Open ‘House’: Roseville institution is back in business


House of Wong, a Roseville institution dating back to 1958, reopened its doors Aug. 1. The Chinese-American restaurant closed in January and relocated a few doors down within Roseville Center, at the intersection of Larpenteur and Lexington avenues. (photo: Bridget Kranz)

House of Wong’s owners kept the menu unchanged and the décor largely the same in the new location. The restaurant’s emblematic booths were updated with darker wood, but otherwise regulars will notice few changes. (photo: Bridget Kranz)

Hopeful diners waited to be seated at House of Wong’s soft opening on Aug. 1. Lines for both dine-in and take-out were almost out the door, which manager Renee Proue said was unexpected but exciting. (photo: Bridget Kranz)

Bridget Kranz
staff writer

Folks from Roseville and around came out in droves Aug. 1 to get their fried rice fix at the reopening of House of Wong, the Chinese-American restaurant that has become an institution since its founding in 1958.

The restaurant had been closed since January, relocating a few doors down in Roseville Center to accommodate the addition of an Aldi grocery store.  

Manager Renee Proue said many regulars were anxious it wouldn’t be coming back at all, especially as unexpected delays pushed the new location’s opening date from late spring to late summer.

By August, Proue said everyone had been waiting so long that they all had the same idea on opening night. 

“We expected to be busy, but not so overwhelmingly so,” she said. 

Proue called Aug. 1 the restaurant’s “soft opening,” saying there will likely be a larger celebration in September once the initial kinks have been worked out.

Many of those waiting to be seated for dinner on Aug. 1 said that they had been coming to House of Wong since the 1960s. 

“We had food on the table at home,” said one woman — when she found out about the opening earlier that evening on Facebook, she said she dropped everything to come in for dinner.

Another woman, waiting in an equally long take-out line, said picking up House of Wong for family gatherings has been a decades-long tradition. 

Keeping up with regulars is part of what pushed Proue to stay on as manager after her family — who founded House of Wong — sold the restaurant roughly 10 years ago. 

“I just love to be able to chat with them,” she explained. “It’s really nice to see them again after so many months.”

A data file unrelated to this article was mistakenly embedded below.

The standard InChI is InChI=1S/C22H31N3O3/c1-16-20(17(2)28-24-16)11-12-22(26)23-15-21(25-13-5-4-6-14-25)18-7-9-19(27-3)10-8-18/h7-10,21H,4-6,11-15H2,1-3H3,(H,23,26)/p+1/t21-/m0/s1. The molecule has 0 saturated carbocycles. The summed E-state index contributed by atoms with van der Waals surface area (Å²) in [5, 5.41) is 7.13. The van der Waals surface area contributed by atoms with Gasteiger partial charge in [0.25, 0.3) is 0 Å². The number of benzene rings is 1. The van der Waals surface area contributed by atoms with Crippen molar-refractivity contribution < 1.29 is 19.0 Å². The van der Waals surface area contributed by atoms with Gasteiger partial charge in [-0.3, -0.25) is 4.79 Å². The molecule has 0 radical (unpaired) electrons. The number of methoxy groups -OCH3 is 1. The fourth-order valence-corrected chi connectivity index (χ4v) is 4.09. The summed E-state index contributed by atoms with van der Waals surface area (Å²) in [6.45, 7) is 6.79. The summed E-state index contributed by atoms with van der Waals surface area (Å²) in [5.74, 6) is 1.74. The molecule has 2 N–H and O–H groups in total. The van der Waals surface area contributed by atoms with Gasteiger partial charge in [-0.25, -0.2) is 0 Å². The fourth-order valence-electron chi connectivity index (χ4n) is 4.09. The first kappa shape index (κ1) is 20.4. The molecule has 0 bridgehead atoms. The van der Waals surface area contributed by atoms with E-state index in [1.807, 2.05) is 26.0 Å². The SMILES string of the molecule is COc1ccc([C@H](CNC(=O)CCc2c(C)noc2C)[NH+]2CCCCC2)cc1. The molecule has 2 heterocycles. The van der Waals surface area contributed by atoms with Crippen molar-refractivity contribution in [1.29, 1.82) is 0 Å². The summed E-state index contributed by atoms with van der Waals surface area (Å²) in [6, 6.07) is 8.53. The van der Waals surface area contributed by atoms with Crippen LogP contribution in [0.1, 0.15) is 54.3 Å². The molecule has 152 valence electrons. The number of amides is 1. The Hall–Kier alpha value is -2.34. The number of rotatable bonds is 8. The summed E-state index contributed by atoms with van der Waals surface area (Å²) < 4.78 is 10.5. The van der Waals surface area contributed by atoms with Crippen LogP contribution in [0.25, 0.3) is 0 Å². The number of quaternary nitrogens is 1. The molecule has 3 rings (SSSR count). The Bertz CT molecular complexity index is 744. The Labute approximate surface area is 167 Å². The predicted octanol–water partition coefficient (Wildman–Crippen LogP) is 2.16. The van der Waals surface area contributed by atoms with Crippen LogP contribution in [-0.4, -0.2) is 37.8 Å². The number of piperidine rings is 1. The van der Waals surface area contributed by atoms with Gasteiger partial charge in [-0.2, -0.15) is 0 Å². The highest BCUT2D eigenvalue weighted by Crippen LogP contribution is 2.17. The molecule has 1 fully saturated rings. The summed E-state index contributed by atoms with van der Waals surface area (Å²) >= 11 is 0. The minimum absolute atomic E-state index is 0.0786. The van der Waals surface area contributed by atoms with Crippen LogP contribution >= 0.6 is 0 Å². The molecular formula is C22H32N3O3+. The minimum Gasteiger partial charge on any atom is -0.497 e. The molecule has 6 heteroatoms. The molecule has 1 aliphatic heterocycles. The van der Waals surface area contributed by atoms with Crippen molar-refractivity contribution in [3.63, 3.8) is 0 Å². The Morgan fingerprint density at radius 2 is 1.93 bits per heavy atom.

Asked how the restaurant became such a community institution, Proue praised her parents. 

“They tried to design a menu with tastes for [the neighborhood’s] palette, which is why such a large portion of our menu is American classics,” she explained.

 

Old and new
The menu and the décor have remained largely unchanged in the new space. Customers will still find the unique, three-part menu with Chinese, American and Italian classics. 

In addition to cream cheese wontons and chow mein, diners can order fried chicken and spaghetti. Every meal still comes with a piece of pie for dessert. 

In terms of the layout, the restaurant still has its emblematic two-person booths, tucked along the walls and now done in slightly more modern-looking, darker wood.

“The layout was the choice of the current owner,” said Proue. “He wanted to keep everything as similar to the old space as he could. I think maybe because the workflow is really familiar to everybody.”

Many of the old staff stuck around through the move, though Proue said they also had to do a fair amount of hiring,

Although the crowds have tapered off since early August, she said the restaurant is still fairly busy and that it’s been a bit difficult to train-in new servers during the dinner rushes.

“It’s getting a little more doable,” she said, adding the new servers are learning quickly on the job. “We’re hoping that we can get a grand opening event in the middle of September, when we’re a little more organized.”

For updates on the planned celebration, customers can look to House of Wong’s Facebook page. In the meantime, the neighborhood favorite is open daily from 11 a.m. to 9 p.m., for both dine-in and take-out at Roseville Center, located at the corner of Larpenteur and Lexington avenues.

 

– Bridget Kranz can be reached at bkranz@lillienews.com or 651-748-7825.

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